Distribution and habitat
Of all species of Elephantorrhiza, E. elephantina is the most widespread and most commonly encountered from the southern parts of Angola, Namibia, Botswana, Zimbabwe, Mozambique and the South African provinces of Limpopo, Northwest, Gauteng, Mpumalanga, Free State, KwaZulu-Natal, Northern Cape and Eastern Cape as well as Swaziland and Lesotho. The distribution range of this species is extensive and populations vary considerably with regards to the number of pinnae pairs and the number, size and shape of the leaflets. However, this variation is continuous and genetic which means that no infraspecific groups/taxa can be satisfactorily distinguished.

Derivation of name and historical aspects
The genus Elephantorrhiza is an exclusively African genus and consists of nine species with several infraspecific taxa. Their habitats include almost all major biomes south of the equator. As a group, they are fairly homogeneous. The closest related genus is Entada which includes the well known Snuff Box Sea Bean (Entada rheedii) and together they form the Entada -group within the Mimosoideae subfamily of the Fabaceae or Leguminosae.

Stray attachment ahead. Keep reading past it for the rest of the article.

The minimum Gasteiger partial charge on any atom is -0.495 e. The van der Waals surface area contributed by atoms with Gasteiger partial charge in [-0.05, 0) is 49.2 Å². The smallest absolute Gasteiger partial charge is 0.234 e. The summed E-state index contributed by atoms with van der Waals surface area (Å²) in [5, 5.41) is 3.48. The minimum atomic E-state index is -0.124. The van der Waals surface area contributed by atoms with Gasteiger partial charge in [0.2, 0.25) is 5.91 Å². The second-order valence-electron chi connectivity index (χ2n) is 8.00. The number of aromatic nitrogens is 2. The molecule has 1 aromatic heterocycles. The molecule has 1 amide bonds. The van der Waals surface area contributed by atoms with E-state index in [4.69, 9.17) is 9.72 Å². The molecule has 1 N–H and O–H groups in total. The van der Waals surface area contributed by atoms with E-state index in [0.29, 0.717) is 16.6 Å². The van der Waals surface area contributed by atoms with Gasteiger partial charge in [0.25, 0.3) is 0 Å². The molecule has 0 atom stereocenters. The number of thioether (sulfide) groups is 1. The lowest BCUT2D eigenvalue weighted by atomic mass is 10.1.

The generic name Elephantorrhiza was first published in 1841 by Bentham after other authors had placed it within the genus Acacia (Burchell and De Candolle) or in Prosopis (De Candolle, Sprengel and Meyer). Bentham founded the genus on E. elephantina, the first member of this genus that was discovered by Burchell during his travels into the interior of the country. Burchell first called this strange new plant Acacia elephantina noting the enlarged underground parts.

Elephantorrhiza is a Greek compound meaning ‘elephant root' in reference to the large roots of E. elephantina.

The most frequent pollinator of all Elephantorrhiza species is the African honeybee, Apis mellifera. Other insects that seemingly do not aid in the pollination of the plant's flowers, such as beetles, can be seen eating the flowers. The most common beetle found pillaging the flowers is the fruit chafer, Pachnoda sinuata, in the insect family Scarabaeidae. Flowers of Elephantorrhiza species provide only pollen as reward. Anther glands are present at the tips of anthers, but they soon fall off or are removed by visiting insects. This is a relatively rare characteristic within the Mimosoideae and their exact function remains a mystery. Since they occur on the reproductive parts of the plant they must presumably somehow aid in pollination by either attracting pollinators or, as some have suggested, act as pseudopollen—a mimetic device to attract pollinators to receptive stigmas before and after real pollen award is available.